Bluebird Market takes Silverthorne Library under its wing for expansion

A flier at the Silverthorne Recreation Center, pictured on July 8, 2022, announces the move to Bluebird Market. The temporary satellite library will open Tuesday July 12.
Eiliana Wright/Summit Daily News

The North Branch of the Summit Library in Silverthorne will be closing on Monday in preparation for an expansion it has been planning since 2018. 

The new library expansion will bring the library up to 12,000 square feet, with additional outdoor features. There will be a programming deck and a reading deck, both of which will look over the recreation path. 

The whole project will cost around $3.2 million, which will be supplemented by capital campaign donations and funding from Summit County and library fundraising, including grants from both individuals and businesses.

Stephanie Ralph, the director of Summit County Libraries, said with the growth of Silverthorne, the library has felt a pressure for more space. With the Breckenridge branch being renovated in 2015 and the recent renovation of the Frisco branch, it’s Silverthorne’s turn for construction. 

Katie Koop, the manager of the Silverthorne branch, said many people have asked her: why the expansion?

“We’re not making more book space, we’re making more people space,” Koop joked.

Ralph hopes the library will be a supportive place for the community to gather.

“One of the things that the libraries do for us all is it welcomes everybody,” she said. “So the door’s open, and your community comes in. It really is the only place where you don’t need to pay for membership. It’s not exclusive. It truly is a kind of a market place.” 

This expansion will make more room in the library for different programming like music and art, as well as for work with spaces for meetings and studying.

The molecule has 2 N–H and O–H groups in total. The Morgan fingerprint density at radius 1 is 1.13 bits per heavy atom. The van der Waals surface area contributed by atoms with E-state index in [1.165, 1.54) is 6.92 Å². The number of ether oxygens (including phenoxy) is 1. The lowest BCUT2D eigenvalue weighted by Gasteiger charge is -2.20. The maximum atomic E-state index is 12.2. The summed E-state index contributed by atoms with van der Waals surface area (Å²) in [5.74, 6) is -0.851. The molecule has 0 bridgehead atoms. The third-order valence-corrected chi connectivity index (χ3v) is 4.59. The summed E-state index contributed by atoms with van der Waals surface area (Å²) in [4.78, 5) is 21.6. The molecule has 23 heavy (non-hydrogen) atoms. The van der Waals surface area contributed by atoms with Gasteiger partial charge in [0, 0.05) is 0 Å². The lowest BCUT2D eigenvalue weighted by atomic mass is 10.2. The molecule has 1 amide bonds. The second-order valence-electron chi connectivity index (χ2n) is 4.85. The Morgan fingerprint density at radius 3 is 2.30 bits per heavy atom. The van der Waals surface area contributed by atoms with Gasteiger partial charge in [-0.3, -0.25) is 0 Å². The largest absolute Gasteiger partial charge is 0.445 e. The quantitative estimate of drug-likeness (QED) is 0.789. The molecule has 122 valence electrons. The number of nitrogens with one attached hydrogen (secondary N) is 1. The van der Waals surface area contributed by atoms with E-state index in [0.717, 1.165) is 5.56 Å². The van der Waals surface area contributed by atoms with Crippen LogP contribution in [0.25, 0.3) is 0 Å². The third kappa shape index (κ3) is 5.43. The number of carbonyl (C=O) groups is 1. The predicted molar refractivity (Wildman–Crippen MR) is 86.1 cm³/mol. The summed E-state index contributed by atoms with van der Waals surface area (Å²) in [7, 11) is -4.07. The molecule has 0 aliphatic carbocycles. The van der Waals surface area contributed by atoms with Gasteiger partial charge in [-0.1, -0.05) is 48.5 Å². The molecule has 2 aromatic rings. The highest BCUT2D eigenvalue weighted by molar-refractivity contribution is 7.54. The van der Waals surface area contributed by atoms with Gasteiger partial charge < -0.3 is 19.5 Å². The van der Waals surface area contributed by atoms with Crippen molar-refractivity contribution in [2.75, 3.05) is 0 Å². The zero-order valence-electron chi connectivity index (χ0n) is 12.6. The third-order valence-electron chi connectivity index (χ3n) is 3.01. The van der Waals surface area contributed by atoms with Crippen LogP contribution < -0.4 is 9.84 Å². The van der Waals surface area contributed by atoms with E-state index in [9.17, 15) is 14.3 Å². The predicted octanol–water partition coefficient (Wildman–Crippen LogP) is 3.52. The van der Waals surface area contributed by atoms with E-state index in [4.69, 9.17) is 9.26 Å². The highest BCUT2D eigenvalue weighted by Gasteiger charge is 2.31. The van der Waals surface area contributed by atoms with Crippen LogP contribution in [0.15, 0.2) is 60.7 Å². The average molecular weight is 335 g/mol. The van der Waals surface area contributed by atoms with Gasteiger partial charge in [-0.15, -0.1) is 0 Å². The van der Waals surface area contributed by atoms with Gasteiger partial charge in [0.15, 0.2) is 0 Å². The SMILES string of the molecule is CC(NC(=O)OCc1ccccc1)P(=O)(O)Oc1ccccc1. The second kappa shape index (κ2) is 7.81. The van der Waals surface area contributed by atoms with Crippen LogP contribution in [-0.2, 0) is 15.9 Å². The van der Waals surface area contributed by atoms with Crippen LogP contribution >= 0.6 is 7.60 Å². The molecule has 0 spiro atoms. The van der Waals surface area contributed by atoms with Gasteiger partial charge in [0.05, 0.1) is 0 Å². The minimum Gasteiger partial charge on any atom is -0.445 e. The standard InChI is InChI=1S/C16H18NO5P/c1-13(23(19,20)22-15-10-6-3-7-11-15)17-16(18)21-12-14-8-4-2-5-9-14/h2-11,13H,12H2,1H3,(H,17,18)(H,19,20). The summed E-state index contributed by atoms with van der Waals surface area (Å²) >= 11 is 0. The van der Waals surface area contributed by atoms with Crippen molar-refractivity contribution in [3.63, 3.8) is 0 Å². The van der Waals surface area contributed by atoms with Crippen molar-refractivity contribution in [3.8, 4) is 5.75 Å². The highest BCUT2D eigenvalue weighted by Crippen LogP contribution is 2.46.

“Libraries are really changing. We are not just books anymore. We are really a service point in our community for so many different needs,” Ralph said. 

Koop is most excited about the additional programming space. Before expansion, there was only one room for any community event the library organized. But with an added 4,900 square feet, there will be completely separate rooms for all kinds of uses, including children’s events. 

“It will have a lot of life and interest to it because we’ll be able to have art projects hanging on the wall after story time or kids playing and lingering and hanging out there,” Koop said. She added that right now they have to unpack and repack everything before the next event. 

But come Tuesday July 12, the library will be moving into a space that’s more than double the square footage of their new building. 

During the construction, which will last about 9 months, the Bluebird Market will host the north branch of the library in one of its 500-square-foot retail spaces on the upper level. However, they won’t be confined to that one small room. They’ll have the entire market space to host events and continue to provide the community with free and accessible resources. 

Koop said she came up with idea during one of her own visits to Bluebird Market.

Even though the library cannot bring all of their books, Koop said not to worry, because the library is part of a larger system. Therefore, people can order books from different libraries around the state to be picked up at Bluebird Market. Along with a small selection of books they will bring with them, they will also have a few computers, a printer, and Koop said that Friends of the Library will still have a section in the corner of their retail space. 

The owner of Bluebird Market, Scott Vollmer, said he’s excited to support the library and their programming during their stay. 

“When Stephanie reached out about the idea about looking for space, I really couldn’t help but see the relationship being symbiotic for both,” he said. “With the library being a revolving community space, we know that a lot of additional people in the community will come in and check out their new location as well as frequent the market, pick up breakfast, lunch, read a book.”

Scott added that next Tuesday will be the first trivia night from 6-8 p.m. hosted by Koop. He also said there’s been talk of a marriage between literature and food — a potential idea where they match food mentioned in different books with restaurants in the Bluebird Market. 

From the looks of it, both parties are excited to see what comes out of the partnership.

“I think it’s just going to be absolutely fascinating to see what happens,” Ralph said.

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